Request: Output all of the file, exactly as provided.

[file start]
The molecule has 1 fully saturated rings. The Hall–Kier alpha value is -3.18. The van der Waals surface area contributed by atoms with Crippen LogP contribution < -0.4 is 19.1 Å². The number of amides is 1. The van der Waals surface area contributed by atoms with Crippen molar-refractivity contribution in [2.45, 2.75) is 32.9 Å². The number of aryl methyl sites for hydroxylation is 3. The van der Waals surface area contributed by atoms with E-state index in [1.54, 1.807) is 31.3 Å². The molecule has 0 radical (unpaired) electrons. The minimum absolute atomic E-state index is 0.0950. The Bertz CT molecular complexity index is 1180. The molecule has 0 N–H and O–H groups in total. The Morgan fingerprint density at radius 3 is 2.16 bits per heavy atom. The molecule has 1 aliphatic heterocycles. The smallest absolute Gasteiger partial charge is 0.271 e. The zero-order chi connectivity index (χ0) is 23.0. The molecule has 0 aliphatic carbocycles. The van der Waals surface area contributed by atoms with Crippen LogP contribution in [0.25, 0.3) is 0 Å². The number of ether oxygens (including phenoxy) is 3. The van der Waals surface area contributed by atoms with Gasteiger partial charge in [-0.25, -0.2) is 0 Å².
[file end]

The molecule has 1 fully saturated rings. The Hall–Kier alpha value is -3.18. The van der Waals surface area contributed by atoms with Crippen LogP contribution < -0.4 is 19.1 Å². The number of amides is 1. The van der Waals surface area contributed by atoms with Crippen molar-refractivity contribution in [2.45, 2.75) is 32.9 Å². The number of aryl methyl sites for hydroxylation is 3. The van der Waals surface area contributed by atoms with E-state index in [1.54, 1.807) is 31.3 Å². The molecule has 0 radical (unpaired) electrons. The minimum absolute atomic E-state index is 0.0950. The Bertz CT molecular complexity index is 1180. The molecule has 0 N–H and O–H groups in total. The Morgan fingerprint density at radius 3 is 2.16 bits per heavy atom. The molecule has 1 aliphatic heterocycles. The smallest absolute Gasteiger partial charge is 0.271 e. The zero-order chi connectivity index (χ0) is 23.0. The molecule has 0 aliphatic carbocycles. The van der Waals surface area contributed by atoms with Crippen LogP contribution in [0.25, 0.3) is 0 Å². The number of ether oxygens (including phenoxy) is 3. The van der Waals surface area contributed by atoms with Gasteiger partial charge in [-0.25, -0.2) is 0 Å².